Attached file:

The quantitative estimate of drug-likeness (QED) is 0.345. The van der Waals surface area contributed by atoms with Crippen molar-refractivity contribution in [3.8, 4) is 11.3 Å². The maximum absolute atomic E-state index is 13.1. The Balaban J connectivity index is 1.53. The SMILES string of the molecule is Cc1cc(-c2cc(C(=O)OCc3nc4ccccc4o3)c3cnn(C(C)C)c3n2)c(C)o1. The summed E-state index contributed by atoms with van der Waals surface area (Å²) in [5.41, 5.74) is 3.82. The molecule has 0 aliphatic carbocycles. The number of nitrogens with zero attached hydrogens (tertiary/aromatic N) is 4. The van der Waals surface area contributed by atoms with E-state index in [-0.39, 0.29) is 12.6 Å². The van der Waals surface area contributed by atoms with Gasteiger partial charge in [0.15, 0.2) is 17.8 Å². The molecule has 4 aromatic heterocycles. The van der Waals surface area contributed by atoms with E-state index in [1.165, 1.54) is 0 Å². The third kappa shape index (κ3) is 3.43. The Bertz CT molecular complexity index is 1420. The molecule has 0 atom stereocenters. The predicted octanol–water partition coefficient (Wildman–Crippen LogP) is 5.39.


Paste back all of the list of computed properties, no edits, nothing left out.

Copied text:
The quantitative estimate of drug-likeness (QED) is 0.345. The van der Waals surface area contributed by atoms with Crippen molar-refractivity contribution in [3.8, 4) is 11.3 Å². The maximum absolute atomic E-state index is 13.1. The Balaban J connectivity index is 1.53. The SMILES string of the molecule is Cc1cc(-c2cc(C(=O)OCc3nc4ccccc4o3)c3cnn(C(C)C)c3n2)c(C)o1. The summed E-state index contributed by atoms with van der Waals surface area (Å²) in [5.41, 5.74) is 3.82. The molecule has 0 aliphatic carbocycles. The number of nitrogens with zero attached hydrogens (tertiary/aromatic N) is 4. The van der Waals surface area contributed by atoms with E-state index in [-0.39, 0.29) is 12.6 Å². The van der Waals surface area contributed by atoms with Gasteiger partial charge in [0.15, 0.2) is 17.8 Å². The molecule has 4 aromatic heterocycles. The van der Waals surface area contributed by atoms with E-state index in [1.165, 1.54) is 0 Å². The third kappa shape index (κ3) is 3.43. The Bertz CT molecular complexity index is 1420. The molecule has 0 atom stereocenters. The predicted octanol–water partition coefficient (Wildman–Crippen LogP) is 5.39.